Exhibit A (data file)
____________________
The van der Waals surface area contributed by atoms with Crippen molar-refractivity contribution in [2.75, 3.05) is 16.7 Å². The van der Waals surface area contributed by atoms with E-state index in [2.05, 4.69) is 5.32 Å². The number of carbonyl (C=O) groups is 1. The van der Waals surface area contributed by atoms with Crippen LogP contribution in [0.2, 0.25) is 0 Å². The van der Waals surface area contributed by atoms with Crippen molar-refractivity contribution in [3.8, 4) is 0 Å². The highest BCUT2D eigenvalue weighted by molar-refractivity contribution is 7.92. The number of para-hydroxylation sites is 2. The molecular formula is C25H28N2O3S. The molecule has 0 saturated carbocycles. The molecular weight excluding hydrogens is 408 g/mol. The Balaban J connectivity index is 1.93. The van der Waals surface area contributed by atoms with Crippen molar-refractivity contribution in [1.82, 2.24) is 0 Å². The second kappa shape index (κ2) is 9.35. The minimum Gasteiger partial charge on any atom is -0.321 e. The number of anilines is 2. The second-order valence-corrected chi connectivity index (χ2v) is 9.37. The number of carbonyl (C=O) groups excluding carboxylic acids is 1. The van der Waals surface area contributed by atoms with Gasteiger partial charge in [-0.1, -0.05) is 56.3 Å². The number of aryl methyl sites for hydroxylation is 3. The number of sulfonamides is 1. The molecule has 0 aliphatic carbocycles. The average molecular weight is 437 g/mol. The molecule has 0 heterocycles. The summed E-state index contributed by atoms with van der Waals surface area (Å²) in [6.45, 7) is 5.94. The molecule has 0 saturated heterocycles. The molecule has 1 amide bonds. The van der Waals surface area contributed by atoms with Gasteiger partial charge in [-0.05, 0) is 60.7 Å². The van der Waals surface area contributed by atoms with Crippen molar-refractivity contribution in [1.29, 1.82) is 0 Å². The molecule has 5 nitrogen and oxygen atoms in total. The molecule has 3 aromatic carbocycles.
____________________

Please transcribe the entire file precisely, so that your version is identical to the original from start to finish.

The van der Waals surface area contributed by atoms with Crippen molar-refractivity contribution in [2.75, 3.05) is 16.7 Å². The van der Waals surface area contributed by atoms with E-state index in [2.05, 4.69) is 5.32 Å². The number of carbonyl (C=O) groups is 1. The van der Waals surface area contributed by atoms with Crippen LogP contribution in [0.2, 0.25) is 0 Å². The van der Waals surface area contributed by atoms with Crippen molar-refractivity contribution in [3.8, 4) is 0 Å². The highest BCUT2D eigenvalue weighted by molar-refractivity contribution is 7.92. The number of para-hydroxylation sites is 2. The molecular formula is C25H28N2O3S. The molecule has 0 saturated carbocycles. The molecular weight excluding hydrogens is 408 g/mol. The Balaban J connectivity index is 1.93. The van der Waals surface area contributed by atoms with Crippen molar-refractivity contribution in [1.82, 2.24) is 0 Å². The second kappa shape index (κ2) is 9.35. The minimum Gasteiger partial charge on any atom is -0.321 e. The number of anilines is 2. The second-order valence-corrected chi connectivity index (χ2v) is 9.37. The number of carbonyl (C=O) groups excluding carboxylic acids is 1. The van der Waals surface area contributed by atoms with Gasteiger partial charge in [-0.1, -0.05) is 56.3 Å². The number of aryl methyl sites for hydroxylation is 3. The number of sulfonamides is 1. The molecule has 0 aliphatic carbocycles. The average molecular weight is 437 g/mol. The molecule has 0 heterocycles. The summed E-state index contributed by atoms with van der Waals surface area (Å²) in [6.45, 7) is 5.94. The molecule has 0 saturated heterocycles. The molecule has 1 amide bonds. The van der Waals surface area contributed by atoms with Gasteiger partial charge in [-0.05, 0) is 60.7 Å². The van der Waals surface area contributed by atoms with Crippen molar-refractivity contribution in [1.29, 1.82) is 0 Å². The molecule has 5 nitrogen and oxygen atoms in total. The molecule has 3 aromatic carbocycles.